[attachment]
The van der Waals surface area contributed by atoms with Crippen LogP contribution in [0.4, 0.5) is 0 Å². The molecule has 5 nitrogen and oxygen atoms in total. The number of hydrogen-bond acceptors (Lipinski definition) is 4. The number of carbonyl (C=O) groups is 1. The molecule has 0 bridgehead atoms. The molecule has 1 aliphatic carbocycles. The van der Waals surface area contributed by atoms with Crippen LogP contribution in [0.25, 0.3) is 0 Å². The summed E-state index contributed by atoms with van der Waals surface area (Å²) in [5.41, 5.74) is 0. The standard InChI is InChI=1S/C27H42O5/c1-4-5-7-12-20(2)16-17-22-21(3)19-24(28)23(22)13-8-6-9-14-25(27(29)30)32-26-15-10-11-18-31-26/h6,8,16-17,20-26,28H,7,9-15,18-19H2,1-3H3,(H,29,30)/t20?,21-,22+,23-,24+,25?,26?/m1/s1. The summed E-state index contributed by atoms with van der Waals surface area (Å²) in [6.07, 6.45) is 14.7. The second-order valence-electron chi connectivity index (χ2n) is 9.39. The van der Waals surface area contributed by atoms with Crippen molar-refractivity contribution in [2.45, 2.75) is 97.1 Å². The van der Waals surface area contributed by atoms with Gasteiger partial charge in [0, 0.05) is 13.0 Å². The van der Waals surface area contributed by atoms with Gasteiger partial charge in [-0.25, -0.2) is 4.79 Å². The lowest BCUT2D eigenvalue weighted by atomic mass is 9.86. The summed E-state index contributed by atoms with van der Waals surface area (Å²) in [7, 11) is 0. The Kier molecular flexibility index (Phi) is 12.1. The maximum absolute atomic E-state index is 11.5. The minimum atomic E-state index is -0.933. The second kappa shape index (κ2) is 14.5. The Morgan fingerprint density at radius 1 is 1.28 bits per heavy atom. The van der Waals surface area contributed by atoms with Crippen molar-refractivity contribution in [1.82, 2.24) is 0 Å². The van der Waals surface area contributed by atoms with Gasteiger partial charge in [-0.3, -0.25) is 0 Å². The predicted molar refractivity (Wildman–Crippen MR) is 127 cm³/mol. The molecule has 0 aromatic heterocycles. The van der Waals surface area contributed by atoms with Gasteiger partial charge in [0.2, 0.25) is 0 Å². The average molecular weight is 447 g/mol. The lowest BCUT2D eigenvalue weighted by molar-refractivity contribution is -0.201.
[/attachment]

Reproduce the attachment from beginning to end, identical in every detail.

The van der Waals surface area contributed by atoms with Crippen LogP contribution in [0.4, 0.5) is 0 Å². The molecule has 5 nitrogen and oxygen atoms in total. The number of hydrogen-bond acceptors (Lipinski definition) is 4. The number of carbonyl (C=O) groups is 1. The molecule has 0 bridgehead atoms. The molecule has 1 aliphatic carbocycles. The van der Waals surface area contributed by atoms with Crippen LogP contribution in [0.25, 0.3) is 0 Å². The summed E-state index contributed by atoms with van der Waals surface area (Å²) in [5.41, 5.74) is 0. The standard InChI is InChI=1S/C27H42O5/c1-4-5-7-12-20(2)16-17-22-21(3)19-24(28)23(22)13-8-6-9-14-25(27(29)30)32-26-15-10-11-18-31-26/h6,8,16-17,20-26,28H,7,9-15,18-19H2,1-3H3,(H,29,30)/t20?,21-,22+,23-,24+,25?,26?/m1/s1. The summed E-state index contributed by atoms with van der Waals surface area (Å²) in [6.07, 6.45) is 14.7. The second-order valence-electron chi connectivity index (χ2n) is 9.39. The van der Waals surface area contributed by atoms with Crippen molar-refractivity contribution in [2.45, 2.75) is 97.1 Å². The van der Waals surface area contributed by atoms with Gasteiger partial charge in [0, 0.05) is 13.0 Å². The van der Waals surface area contributed by atoms with Gasteiger partial charge in [-0.25, -0.2) is 4.79 Å². The lowest BCUT2D eigenvalue weighted by atomic mass is 9.86. The summed E-state index contributed by atoms with van der Waals surface area (Å²) in [7, 11) is 0. The Kier molecular flexibility index (Phi) is 12.1. The maximum absolute atomic E-state index is 11.5. The minimum atomic E-state index is -0.933. The second kappa shape index (κ2) is 14.5. The Morgan fingerprint density at radius 1 is 1.28 bits per heavy atom. The van der Waals surface area contributed by atoms with Crippen molar-refractivity contribution in [1.82, 2.24) is 0 Å². The van der Waals surface area contributed by atoms with Gasteiger partial charge in [-0.3, -0.25) is 0 Å². The predicted molar refractivity (Wildman–Crippen MR) is 127 cm³/mol. The molecule has 0 aromatic heterocycles. The van der Waals surface area contributed by atoms with Gasteiger partial charge in [0.2, 0.25) is 0 Å². The average molecular weight is 447 g/mol. The lowest BCUT2D eigenvalue weighted by molar-refractivity contribution is -0.201.